The last in a series of four total lunar eclipses a half year apart is probably the best if all, as far as viewing from North America. If skies are clear, you can look forward to seeing the eclipse this Sunday evening, Sept. 27. You won’t even have to set the alarm clock unless you retire very early!
As seen from the Eastern Time Zone, partial eclipse begins at 9:07 p.m. You will soon begin to notice what looks like a bite out of the left side of the bright full Moon. Watch as this “bite” grows, making the full moon appear as a crescent.
The moon enters total phase at 10:11 p.m. Mid-eclipse is at 10:48 p.m. and total ends at 11:23 p.m.
For about an hour and a half, what was a brilliant, white full moon will likely look something like an autumn pumpkin complete with the face of the Man in the Moon.
Total lunar eclipses vary from one to the next. Some are relatively bright, with the moon appearing light orange. Others are darker, with a brick red hue.
Colors vary; some liken the eclipsed moon to a peach with yellow on one end and a graduating shade of orange- minus the fuzz.
Rare eclipses are so dark, you can barely see the moon.
They vary because of changing aspects of the dust in Earth’s atmosphere. Remember, what you are seeing is the Earth’s natural satellite plunging into the dark shadow cone cast by the Earth. Sunlight filters around the edge of our planet, all the way around, giving a colorful sunrise and sunset to those on Earth and a dimmed and reddened light faintly illuminating the moon. If you were standing on the moon, the Earth would appear like a ring of fire, the lunar soil under you feet dim and red.
After total eclipse, the partial phase resumes, with the “bite” on the other side as the moon exits the shadow cone. Partial eclipse is over at 12:27 a.m.
The main part of Earth’s shadow is called the umbra; it extends far into space tapering to a point. Surrounding the umbra is a lesser shadow called the penumbra. Shading on the Moon from the penumbra is harder to detect. The moon enters the penumbra at 8:40 p.m. and leaves at 12:55 a.m.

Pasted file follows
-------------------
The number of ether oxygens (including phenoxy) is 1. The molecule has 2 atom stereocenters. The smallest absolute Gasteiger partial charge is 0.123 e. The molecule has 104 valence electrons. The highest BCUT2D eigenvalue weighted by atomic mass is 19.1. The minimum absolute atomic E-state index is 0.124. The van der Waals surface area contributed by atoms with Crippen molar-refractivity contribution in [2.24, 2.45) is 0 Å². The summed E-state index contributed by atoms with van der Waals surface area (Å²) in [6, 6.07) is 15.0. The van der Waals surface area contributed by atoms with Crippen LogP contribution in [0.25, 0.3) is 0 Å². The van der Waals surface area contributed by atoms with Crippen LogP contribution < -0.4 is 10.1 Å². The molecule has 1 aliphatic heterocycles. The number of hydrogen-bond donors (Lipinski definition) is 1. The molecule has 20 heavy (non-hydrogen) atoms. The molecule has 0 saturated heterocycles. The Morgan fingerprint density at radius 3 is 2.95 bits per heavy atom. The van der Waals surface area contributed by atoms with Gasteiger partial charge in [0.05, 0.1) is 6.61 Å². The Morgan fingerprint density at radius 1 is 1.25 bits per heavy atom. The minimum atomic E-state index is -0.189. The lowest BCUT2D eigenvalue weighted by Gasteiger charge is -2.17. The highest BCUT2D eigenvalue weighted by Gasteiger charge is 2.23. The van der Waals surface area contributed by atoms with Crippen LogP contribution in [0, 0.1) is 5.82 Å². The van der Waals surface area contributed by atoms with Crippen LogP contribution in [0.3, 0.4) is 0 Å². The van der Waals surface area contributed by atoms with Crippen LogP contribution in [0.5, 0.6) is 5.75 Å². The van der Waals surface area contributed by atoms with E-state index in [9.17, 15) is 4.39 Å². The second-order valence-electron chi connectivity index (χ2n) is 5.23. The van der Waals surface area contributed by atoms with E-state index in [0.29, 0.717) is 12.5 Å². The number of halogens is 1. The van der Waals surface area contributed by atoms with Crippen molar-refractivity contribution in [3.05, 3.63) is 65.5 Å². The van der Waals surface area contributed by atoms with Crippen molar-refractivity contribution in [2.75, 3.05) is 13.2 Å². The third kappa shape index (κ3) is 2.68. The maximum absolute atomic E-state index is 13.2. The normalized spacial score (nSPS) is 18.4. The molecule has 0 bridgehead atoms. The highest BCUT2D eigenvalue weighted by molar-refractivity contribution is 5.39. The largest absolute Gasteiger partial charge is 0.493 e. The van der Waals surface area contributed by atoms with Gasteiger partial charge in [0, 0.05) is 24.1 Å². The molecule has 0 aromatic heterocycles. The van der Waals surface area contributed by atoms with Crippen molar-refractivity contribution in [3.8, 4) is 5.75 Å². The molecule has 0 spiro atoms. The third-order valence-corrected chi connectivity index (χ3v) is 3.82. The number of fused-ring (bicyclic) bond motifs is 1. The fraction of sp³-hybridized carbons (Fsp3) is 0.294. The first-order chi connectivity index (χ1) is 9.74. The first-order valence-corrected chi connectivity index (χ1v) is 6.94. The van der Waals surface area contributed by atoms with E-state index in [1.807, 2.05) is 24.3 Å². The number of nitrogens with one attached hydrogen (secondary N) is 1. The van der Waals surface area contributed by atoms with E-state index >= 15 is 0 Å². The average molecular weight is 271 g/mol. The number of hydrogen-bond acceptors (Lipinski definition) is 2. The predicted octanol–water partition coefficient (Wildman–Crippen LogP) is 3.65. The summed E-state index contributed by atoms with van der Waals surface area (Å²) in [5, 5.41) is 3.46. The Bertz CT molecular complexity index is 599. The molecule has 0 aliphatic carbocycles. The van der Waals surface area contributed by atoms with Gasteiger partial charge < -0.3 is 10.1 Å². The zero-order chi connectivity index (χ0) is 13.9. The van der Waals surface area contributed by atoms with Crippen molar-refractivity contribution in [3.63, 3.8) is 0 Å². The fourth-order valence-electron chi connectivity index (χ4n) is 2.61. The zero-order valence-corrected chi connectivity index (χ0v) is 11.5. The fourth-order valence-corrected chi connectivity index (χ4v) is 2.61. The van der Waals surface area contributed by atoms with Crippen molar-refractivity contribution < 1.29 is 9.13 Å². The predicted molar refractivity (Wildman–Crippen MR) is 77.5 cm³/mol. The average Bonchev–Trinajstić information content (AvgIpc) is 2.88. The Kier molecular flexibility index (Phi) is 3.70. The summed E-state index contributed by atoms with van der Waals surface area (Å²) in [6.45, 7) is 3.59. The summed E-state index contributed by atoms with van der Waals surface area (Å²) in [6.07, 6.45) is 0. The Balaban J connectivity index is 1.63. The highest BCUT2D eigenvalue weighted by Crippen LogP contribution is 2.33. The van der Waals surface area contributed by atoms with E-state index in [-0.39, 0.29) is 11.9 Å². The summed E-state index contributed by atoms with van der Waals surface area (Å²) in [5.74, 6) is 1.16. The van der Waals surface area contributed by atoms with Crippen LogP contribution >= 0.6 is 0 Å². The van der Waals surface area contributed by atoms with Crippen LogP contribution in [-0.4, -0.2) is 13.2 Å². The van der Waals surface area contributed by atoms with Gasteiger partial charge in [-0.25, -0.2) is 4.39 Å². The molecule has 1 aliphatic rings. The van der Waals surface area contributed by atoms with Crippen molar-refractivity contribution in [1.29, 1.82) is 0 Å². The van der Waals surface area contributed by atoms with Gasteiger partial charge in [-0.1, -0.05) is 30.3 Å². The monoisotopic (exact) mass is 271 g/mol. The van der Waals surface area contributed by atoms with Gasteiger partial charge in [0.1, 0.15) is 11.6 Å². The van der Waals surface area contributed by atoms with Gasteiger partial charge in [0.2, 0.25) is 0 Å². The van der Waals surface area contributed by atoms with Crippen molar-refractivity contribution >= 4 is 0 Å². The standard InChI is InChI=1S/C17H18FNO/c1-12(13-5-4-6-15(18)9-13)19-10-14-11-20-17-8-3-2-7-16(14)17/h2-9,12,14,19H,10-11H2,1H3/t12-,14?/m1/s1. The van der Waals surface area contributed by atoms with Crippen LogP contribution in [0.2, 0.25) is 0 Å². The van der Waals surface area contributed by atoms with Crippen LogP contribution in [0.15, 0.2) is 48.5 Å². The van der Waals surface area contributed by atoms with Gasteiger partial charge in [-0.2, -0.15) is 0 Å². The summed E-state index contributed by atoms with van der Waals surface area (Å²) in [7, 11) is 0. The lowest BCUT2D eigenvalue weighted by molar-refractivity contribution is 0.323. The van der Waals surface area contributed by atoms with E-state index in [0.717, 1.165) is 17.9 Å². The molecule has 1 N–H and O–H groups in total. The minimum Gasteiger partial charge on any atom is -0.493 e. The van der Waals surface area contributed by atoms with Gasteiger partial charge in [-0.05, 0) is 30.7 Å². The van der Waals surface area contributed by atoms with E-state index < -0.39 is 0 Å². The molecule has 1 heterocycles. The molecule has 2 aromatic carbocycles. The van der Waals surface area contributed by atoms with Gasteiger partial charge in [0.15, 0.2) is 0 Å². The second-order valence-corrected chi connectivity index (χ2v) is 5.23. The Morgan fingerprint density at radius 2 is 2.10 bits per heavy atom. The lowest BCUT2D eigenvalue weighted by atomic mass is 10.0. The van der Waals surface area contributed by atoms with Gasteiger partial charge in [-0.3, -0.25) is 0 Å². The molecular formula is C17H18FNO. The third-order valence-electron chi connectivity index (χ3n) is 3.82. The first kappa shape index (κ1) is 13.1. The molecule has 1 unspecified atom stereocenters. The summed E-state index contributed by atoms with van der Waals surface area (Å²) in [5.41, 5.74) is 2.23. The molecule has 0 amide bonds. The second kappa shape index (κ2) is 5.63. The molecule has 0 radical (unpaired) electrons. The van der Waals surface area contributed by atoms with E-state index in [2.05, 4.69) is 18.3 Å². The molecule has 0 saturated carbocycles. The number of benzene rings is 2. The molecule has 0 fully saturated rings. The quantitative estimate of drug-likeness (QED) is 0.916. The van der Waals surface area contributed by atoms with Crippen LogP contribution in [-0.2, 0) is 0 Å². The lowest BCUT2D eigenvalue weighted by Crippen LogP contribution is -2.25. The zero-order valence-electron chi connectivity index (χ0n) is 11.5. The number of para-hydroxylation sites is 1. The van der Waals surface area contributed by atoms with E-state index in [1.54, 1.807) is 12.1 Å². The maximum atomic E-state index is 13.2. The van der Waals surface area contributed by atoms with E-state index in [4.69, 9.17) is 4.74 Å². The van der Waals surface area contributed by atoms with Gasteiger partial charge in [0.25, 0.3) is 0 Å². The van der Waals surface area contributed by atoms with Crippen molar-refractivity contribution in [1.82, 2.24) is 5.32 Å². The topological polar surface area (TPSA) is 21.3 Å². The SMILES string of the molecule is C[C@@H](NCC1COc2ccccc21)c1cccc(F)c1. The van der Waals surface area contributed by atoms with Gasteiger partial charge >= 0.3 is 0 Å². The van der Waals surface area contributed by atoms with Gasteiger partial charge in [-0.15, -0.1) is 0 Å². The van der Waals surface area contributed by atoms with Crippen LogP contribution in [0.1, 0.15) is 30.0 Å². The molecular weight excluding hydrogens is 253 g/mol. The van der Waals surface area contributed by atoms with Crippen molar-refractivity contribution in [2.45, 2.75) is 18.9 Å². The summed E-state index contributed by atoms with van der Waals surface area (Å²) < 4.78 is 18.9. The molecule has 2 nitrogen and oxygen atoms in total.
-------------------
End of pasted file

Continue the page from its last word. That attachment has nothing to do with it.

Notice how dark the sky becomes during a lunar eclipse. The full moon normally washes out all but the brighter stars; in a total eclipse, the fainter stars come out like there was no moon in the sky at all. Also notice the curved shape to the shadow. You are looking at direct evidence that the world is round - in case you needed reassuring!
Also of interest: This will be the largest eclipse you can ever see! The moon happens to arrive at its closest point to the Earth in its orbit (“perigee”) only 59 minutes before mid-eclipse. The moon appears 13% larger at perigee than it does at its furthest point (apogee).
If you live farther west than the Eastern Time Zone, the eclipse will occur earlier, with the moon lower in the sky.
All you need to enjoy the eclipse are your own eyes. Just look up! There is NO DANGER to your eyes to look at a lunar eclipse, unlike looking at a solar eclipse without special precautions.
Binoculars make the lunar eclipse appear even more vivid. A small telescope gives a spectacular view, allowing you to observe the subtle, changing hues and the faint stars near the moon. Watch as the moon gradually shifts, covering these stars in eclipses of their own.
Try and get a picture of the eclipse. If it turns out well, please send it to me at Pictures will be considered for a photo gallery with the next column. Please mention where in the country you saw the eclipse, your name and anything you wish to add!
In the early morning, about an hour before sunrise, you can see brilliant Venus in the eastern sky this fall. Look to the lower right for Mars, which is reddish and much dimmer, and close to a bright blue-white star (Regulus). To the lower left of Mars is the bright planet Jupiter. Watch as their positions shift morning to morning.
Keep looking up!

Peter W. Becker is managing editor at The News Eagle in Hawley, Pennsylvania.